How an idea becomes a club: students use campus resources to create organizations


There are more than 175 clubs at Lehigh.

Clubs range from University Productions to Habitat for Humanity to Latin Dance Club, while club sports range from gymnastics to snowboarding and skiing. If a club or a club sport doesn’t exist, students can go through an application process to create one.

“It takes an idea, a small group of interested and motivated people, and interest of the campus community to start a club,” said Gordon Gorab, ’20, chair of the club affairs committee for Student Senate.

The process of club recognition involves planning and organizing to gain acknowledgment. Potential creators must first access the club application online through LINC.

“Components of the application include members of the executive board (and) a faculty adviser,” Gorab said. “They have to create bylaws, a constitution of their own. That’s all on the application I receive when they fill it out.”

According to Senate’s website, after the form is received, a meeting is held for the club founders to give a five- to 10-minute presentation about their proposal.

Connor Cragon, ’19, the president of Lehigh’s Got Talent, went through this process in spring 2016 to bring his own idea to fruition.

“When you’re pitching to Student Senate, they want to see that you’ve got a lot of interest, not only club members,” Cragon said. “It’s good to have a list or a number of people who have said, ‘Yes, this is a good idea on campus, I would go to your events.'”

Ileana Exaras, ’18, who is organizing the European Union Club, is going through the approval process now.

She said some difficulties while applying include delegating tasks among board members, adapting to the power dynamic and finding members who are serious about the idea and the club itself.

Gorab said Senate is looking to see how creators will promote its core goals and sustain membership after upperclassmen graduate.

Once a club is recommended by the club affairs committee and passes a full Senate vote, it becomes a preliminary club and receives a one-time funding allowance of $100.

Exaras said clubs must be actively planning during this start-up time.

“Clubs can change their status and go from preliminary to full recognition after a period of 15 academic weeks,” Gorab said, “which comes with the benefit of receiving an annual budget.”

Gorab said forming a new organization at Lehigh requires club hopefuls to be both passionate and realistic.

“You really need to step back and ask yourself if this is something that’s missing from campus and that needs to be on the campus,” Cragon said. “One of the ways you can find that out is just talking to your classmates.”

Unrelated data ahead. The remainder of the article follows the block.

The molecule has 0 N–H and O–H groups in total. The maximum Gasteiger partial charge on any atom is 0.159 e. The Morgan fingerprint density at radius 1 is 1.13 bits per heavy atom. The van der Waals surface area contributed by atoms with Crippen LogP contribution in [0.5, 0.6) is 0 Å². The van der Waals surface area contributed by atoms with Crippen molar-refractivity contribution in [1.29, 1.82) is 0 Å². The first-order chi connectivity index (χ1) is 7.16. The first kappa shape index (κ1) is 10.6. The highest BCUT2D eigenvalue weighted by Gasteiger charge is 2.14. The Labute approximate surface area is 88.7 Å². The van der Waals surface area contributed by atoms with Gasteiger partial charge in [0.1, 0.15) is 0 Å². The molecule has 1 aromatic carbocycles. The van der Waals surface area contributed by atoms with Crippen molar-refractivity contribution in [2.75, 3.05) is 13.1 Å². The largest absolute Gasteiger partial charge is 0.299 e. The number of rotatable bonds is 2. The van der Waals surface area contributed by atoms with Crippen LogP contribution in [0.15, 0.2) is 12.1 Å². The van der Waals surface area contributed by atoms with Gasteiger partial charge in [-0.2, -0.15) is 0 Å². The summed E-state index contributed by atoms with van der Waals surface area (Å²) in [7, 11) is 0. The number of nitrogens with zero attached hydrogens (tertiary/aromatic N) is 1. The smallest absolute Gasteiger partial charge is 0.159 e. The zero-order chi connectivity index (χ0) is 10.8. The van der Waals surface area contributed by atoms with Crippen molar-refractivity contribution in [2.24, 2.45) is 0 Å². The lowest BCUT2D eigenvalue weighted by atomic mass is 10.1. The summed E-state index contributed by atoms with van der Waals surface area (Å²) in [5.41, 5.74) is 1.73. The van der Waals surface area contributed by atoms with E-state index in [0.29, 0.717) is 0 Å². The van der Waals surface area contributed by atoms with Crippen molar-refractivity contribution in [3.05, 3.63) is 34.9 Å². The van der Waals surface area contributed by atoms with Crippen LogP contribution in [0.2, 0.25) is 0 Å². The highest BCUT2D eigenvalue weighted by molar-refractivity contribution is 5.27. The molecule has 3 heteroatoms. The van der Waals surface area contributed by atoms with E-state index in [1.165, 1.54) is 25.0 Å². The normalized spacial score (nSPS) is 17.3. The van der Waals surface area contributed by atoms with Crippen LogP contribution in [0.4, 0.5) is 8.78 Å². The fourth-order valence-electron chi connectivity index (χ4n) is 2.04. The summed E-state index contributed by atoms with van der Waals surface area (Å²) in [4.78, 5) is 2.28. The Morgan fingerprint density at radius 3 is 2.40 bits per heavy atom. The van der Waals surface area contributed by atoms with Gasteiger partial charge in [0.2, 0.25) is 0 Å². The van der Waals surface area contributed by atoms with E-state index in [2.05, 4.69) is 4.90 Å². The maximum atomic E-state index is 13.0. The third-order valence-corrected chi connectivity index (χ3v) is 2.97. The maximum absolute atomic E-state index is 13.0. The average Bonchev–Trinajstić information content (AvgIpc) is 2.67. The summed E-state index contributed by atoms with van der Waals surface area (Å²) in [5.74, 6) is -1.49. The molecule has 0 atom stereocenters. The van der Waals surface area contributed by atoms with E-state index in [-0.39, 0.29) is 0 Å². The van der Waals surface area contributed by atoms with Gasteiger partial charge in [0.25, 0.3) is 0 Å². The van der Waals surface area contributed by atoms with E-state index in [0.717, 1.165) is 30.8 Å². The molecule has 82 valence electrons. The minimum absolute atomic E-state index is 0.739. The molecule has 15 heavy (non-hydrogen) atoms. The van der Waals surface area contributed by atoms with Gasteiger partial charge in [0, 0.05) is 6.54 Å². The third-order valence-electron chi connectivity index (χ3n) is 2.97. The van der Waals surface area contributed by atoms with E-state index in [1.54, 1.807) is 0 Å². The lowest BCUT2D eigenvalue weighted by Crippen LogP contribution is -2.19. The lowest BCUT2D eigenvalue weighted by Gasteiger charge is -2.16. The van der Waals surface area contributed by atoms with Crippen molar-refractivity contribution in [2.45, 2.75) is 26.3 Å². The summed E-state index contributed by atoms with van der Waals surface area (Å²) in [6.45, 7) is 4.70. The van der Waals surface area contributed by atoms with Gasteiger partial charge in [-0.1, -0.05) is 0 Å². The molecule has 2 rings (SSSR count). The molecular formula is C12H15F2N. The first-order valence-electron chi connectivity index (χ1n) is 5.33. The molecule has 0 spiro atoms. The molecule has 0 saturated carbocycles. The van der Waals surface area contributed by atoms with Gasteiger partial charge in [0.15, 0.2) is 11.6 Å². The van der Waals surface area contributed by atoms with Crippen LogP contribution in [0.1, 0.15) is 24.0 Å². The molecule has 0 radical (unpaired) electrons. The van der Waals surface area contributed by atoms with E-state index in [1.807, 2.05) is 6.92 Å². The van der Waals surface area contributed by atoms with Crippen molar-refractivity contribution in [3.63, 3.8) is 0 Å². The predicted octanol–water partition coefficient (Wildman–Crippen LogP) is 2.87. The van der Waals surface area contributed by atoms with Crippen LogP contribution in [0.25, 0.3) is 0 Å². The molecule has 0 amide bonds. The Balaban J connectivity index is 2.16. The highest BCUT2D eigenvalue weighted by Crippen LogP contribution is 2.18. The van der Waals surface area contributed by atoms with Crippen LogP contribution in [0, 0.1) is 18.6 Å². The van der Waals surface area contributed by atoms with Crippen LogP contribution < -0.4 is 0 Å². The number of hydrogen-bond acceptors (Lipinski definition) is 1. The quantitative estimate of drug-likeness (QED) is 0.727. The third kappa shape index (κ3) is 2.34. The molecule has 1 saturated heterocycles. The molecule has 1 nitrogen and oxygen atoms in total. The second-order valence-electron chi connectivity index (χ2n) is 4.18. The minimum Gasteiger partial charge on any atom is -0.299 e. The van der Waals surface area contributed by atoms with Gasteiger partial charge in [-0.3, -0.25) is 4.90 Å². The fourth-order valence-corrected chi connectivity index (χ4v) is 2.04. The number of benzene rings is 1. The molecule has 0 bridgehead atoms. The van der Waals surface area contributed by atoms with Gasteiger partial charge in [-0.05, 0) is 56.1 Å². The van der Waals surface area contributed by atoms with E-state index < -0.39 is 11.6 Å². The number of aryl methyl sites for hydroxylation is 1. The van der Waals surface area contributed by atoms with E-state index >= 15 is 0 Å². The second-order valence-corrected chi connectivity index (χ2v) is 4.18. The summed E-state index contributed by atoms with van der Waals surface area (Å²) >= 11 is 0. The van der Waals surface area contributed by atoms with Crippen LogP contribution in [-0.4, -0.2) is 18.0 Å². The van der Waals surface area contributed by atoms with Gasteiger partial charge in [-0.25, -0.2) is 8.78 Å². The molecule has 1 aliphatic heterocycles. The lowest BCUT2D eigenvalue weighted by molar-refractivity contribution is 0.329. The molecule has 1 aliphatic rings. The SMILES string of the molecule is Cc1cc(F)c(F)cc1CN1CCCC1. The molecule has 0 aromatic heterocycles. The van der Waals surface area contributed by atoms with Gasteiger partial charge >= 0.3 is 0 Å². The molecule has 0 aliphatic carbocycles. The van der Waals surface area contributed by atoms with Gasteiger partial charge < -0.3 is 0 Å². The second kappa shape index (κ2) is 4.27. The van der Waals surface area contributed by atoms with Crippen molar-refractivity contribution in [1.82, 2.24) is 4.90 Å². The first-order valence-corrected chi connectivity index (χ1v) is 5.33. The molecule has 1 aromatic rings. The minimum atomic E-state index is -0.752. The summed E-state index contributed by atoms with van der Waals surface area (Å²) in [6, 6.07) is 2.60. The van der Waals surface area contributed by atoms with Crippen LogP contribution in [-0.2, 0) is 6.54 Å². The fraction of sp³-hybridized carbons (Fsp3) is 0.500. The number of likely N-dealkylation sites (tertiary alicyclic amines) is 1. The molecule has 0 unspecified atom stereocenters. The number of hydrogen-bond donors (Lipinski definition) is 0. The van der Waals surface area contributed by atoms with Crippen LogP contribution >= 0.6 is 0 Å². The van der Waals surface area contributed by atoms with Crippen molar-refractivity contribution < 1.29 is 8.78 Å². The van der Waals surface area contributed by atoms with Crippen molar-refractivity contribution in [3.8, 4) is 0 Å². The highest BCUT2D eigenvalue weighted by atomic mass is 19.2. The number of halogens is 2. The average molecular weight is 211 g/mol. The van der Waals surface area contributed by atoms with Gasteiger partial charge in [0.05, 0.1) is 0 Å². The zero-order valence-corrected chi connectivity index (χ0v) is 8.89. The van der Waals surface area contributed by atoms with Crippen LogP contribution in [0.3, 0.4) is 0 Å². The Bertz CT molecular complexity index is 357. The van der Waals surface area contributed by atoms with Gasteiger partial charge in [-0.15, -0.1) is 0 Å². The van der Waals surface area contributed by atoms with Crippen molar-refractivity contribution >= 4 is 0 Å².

Organizations can reapply to be reconsidered if initially denied by Senate.

Besides clubs that are more interest- or idea-based, students can also start their own club sport.

According to the university club catalog, club sport teams are “formed when a group of students voluntarily organize in the aim of seeking structured and often competitive sport opportunities in an area of common interest.”

Although both types of organizations are considered clubs by the university, the steps to creating a club sport at Lehigh differ from the creation of other clubs, such as European Union Club or Lehigh’s Got Talent.

Rather than applying through Senate, students interested in starting a club sport work with Barb Turanchik, the director of club sports.

Turanchik said the club organizers must figure out how many undergraduate students are interested in playing, what type of equipment and gear they need, game and practice locations, opponents, and umpire and referee costs. They must also create a dues structure for the team and transportation.

“Sports are different than academic clubs because we’re looking at liability, we’re looking at risk, we’re looking at secondary insurance, we’re looking at catastrophic injury and we’re looking at a lot of travel with students supervising students,” said Jane Josephson, the director of intramural sports.

Josephson said financial commitments from team members, the need for continuous support from players and a lack of field space to host games are also considered when someone decides to begin a club sports team.

Turanchik said Lehigh only has varsity fields for athletic events and during the winter Rauch Fieldhouse is the only place for spring sports — like lacrosse — to practice, so scheduling is difficult for club teams.

“Sometimes (we) have to say no because we don’t have space to put you, nor do we have the supervision to supervise the events that want to happen,” Josephson said.

Josephson said students who want to start a club sport need to be diligent and plan out the logistics and contact Turanchik for guidance.

Cragon said beginning any new organization at Lehigh takes lots of commitment, but there is support throughout campus for those who are interested.

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1 Comment

  1. Lehigh’s support of club sports is disgraceful. Club soccer is relegated to using a sloped grass field in horrible shape at the entrance to Goodman campus, even when the varsity fields aren’t being used. The nice grass practice fields behind Goodman Stadium, which apparently are reserved for area youth groups, are also off limits. Sorry, but for the tuition we pay, student club sports should take priority. There are plenty of fields and facilities available, Lehigh Athletics just won’t allow access to them by their own non-varsity students. The facilities at other schools used by club teams are generally artificial turf, even lighted. Embarrassing. Lehigh can certainly afford better for its own students!

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